Category Archives: Uncategorized

Analysis, Anxiety, Action

Yacht“He seemed to understand my business, but…”

I was sitting with a CEO of a $4 million business several months ago. Call him Jay. Like many small business owners looking for continued growth, Jay was wrestling with a thorny decision. He had contracted with Kevin (not his real name), a marketing consultant, to develop a comprehensive marketing plan for the business. At the time of our discussion, Kevin had just presented a plan that consisted mainly of an analysis of the business’s current situation: markets served and unserved, competitive strengths and weaknesses, market position, and so forth. Jay found the data informative, but kept pushing Kevin for detailed recommendations – suggestions for reasonable sales growth goals and action steps both short- and long-term to achieve those goals. Kevin seemed to be dodging that question, instead hinting that Jay could contract with him on a retainer basis to guide the implementation of the plan over the upcoming months. Jay was wary.

This situation is not unusual. It’s not really a communication problem as much as a perception problem. Both Jay and Kevin are focused on “results”. However, Jay’s mindset is that of an entrepreneur; Kevin’s is that of an analyst. For Jay, achieving consistent growth is the result. For Kevin, defining the market and competitive situation is the result.

Stated simply, Jay wants to be reasonably confident that “If I do this, then I’ll achieve that.”

This difference in perspective is why consultants have such a challenge selling small-to-midsize businesses on their services. When they fail to secure a contract, they chalk it up to the assumption that the entrepreneur didn’t really have the money to spend anyway. But they are often mistaken, and they’re missing an opportunity to participate in this market.

In Jay’s most optimistic view, Kevin has opened the gate to the lock that can elevate his yacht to the next level. Now Jay wants Kevin in the boat, as his “marketing first mate”, for the next part of the journey.

A key to unlocking the door to a win-win consulting agreement is the willingness of the consultant to be paid on a sliding scale, proportional to the successful achievement of longer term goals.

Agree or disagree?

 

The Case of the Renegade Case

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I recently took a trip, several hikes, a brief leave of my senses and, finally, matters into my own hands. That’s a lot of “taking”, during which I learned a lesson about delegation. Lots of business leaders struggle with “the big D” and my sharing my personal experience might light a path or reduce some stress for you.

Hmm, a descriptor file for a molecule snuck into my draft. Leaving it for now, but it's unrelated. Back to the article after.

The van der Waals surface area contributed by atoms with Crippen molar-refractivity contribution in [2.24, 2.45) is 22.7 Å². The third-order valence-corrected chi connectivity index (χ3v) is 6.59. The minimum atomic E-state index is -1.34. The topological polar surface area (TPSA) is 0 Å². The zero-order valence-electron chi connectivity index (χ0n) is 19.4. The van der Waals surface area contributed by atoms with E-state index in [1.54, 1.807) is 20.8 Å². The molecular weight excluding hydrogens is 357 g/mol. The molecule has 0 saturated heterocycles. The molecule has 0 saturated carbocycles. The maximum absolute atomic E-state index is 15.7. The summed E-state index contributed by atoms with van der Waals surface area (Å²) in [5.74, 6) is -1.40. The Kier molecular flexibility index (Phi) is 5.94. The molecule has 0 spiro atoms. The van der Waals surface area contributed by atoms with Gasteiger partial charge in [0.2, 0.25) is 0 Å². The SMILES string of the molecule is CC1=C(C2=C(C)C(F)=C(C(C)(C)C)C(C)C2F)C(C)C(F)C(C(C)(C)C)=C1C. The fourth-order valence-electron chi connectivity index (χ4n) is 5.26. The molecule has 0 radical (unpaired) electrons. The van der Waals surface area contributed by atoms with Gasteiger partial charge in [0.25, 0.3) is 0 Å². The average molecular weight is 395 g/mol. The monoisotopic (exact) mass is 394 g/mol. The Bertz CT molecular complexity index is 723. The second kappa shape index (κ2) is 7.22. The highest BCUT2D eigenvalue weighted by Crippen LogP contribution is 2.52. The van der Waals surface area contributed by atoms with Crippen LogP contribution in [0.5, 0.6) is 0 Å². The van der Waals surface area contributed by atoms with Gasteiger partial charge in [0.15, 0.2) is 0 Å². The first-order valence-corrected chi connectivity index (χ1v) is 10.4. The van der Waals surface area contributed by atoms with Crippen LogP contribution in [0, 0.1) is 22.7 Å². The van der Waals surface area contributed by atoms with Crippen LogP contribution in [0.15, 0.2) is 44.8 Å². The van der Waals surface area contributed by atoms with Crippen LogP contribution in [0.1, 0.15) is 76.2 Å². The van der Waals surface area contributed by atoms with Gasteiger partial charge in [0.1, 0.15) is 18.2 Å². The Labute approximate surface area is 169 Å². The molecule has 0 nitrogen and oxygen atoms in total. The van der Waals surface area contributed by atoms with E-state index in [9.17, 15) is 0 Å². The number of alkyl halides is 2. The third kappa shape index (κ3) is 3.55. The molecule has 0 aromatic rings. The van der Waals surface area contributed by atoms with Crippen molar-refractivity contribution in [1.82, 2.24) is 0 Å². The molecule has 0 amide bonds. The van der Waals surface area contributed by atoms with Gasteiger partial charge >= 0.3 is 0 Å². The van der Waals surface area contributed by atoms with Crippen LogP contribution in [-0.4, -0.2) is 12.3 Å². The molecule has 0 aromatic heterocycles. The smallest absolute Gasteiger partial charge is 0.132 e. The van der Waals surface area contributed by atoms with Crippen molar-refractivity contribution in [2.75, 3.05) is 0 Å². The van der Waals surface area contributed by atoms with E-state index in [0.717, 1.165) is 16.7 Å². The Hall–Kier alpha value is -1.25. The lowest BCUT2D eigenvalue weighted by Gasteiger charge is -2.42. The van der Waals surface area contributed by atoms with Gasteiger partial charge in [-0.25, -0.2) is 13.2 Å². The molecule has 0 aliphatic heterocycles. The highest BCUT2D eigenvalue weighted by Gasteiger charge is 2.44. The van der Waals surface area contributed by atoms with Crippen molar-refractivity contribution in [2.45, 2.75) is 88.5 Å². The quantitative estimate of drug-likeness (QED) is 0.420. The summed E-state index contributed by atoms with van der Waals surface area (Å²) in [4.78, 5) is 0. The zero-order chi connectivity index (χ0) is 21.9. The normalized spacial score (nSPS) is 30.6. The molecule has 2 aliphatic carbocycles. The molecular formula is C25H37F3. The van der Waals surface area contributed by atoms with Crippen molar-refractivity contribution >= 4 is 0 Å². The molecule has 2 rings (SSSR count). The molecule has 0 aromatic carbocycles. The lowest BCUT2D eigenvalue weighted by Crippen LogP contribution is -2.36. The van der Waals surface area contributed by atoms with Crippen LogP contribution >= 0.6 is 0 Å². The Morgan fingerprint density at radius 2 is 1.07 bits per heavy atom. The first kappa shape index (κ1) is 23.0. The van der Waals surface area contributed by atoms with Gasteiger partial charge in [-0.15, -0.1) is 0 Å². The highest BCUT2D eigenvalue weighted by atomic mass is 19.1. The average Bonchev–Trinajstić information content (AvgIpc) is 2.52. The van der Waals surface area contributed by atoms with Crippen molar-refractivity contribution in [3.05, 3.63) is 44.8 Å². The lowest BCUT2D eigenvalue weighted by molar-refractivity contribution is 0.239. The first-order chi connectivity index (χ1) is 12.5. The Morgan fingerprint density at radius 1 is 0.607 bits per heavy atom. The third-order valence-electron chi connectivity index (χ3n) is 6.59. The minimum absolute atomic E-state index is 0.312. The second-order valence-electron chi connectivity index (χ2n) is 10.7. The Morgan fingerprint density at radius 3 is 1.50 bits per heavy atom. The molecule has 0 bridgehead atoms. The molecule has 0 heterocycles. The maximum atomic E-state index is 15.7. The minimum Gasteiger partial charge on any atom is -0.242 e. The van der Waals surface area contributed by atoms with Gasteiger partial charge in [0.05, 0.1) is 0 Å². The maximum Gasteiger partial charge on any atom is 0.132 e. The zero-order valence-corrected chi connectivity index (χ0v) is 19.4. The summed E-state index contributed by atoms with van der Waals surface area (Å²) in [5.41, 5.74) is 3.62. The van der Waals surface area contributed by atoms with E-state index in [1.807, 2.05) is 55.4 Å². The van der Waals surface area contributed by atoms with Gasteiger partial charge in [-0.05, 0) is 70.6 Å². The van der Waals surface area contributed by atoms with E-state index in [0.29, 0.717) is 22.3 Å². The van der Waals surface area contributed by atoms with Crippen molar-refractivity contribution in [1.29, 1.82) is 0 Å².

My wife (call her Karen, since that’s her real name) and I took several days to relax at a resort 130 miles from our home. The morning of our return trip, we packed the items we would be bringing home from the condo, hopped in the car, smiled at the blue sky, and had a series of really good conversations over the next two-and-a-half hours. Got home, unpacked, and then…are you familiar with that sudden realization that you’ve overlooked something really important? For my body, it manifests itself north of my neck. Kind of a numb feeling as my face flushes with reality setting in. Kind of warm too, but not in a good sense. I realized I had left my packed briefcase in the dining area on the floor next to the table and invisible from the front door.

I always travel with a briefcase. Always have. Can’t stand to be without useful files and magazines – not to mention my iPad – on any trip. Suffice it to say that this briefcase on this particular trip had not only interesting stuff inside, but also important and sensitive information…and did I mention my iPad?

Within minutes, I was on the phone, confirming that Housekeeping had recovered my briefcase. I quickly made up my mind to retrieve it the next day. Karen looked at me like I had just volunteered to cook dinner (i.e., in disbelief). Why would I travel 260 miles the next day, knowing I am still rebuilding my body from a back injury that can be exacerbated by sitting for long periods of time in the same position, only to personally pick up a briefcase that could easily be overnighted to me?

At first, I couldn’t explain (at least not clearly) why I had already decided to personally retrieve the briefcase. She ignored me, called the resort, talked with Guest Services, and got them to agree they could retrieve the case from Housekeeping and get somebody to take it to the Post Office. When Karen persuasively told me this, it made some sense. I really wanted some of the contents ASAP, and if the resort reacted quickly, I could have them in my possession within 24 hours. So I called Guest Services. Kelsey explained that she was trying to reach the lady who drives the van to pick up and deliver guests as well as the mail, and that she was hopeful that Cathy would return her call soon. This was about 3:30PM on a Friday and I was aware that most small town Post Offices did not stay open all night. Long story short, within 30 minutes I learned that the briefcase could be delivered to the Post Office the following morning and I was advised I could call the Post Office directly to discuss overnight delivery or other special handling for returning the runaway briefcase.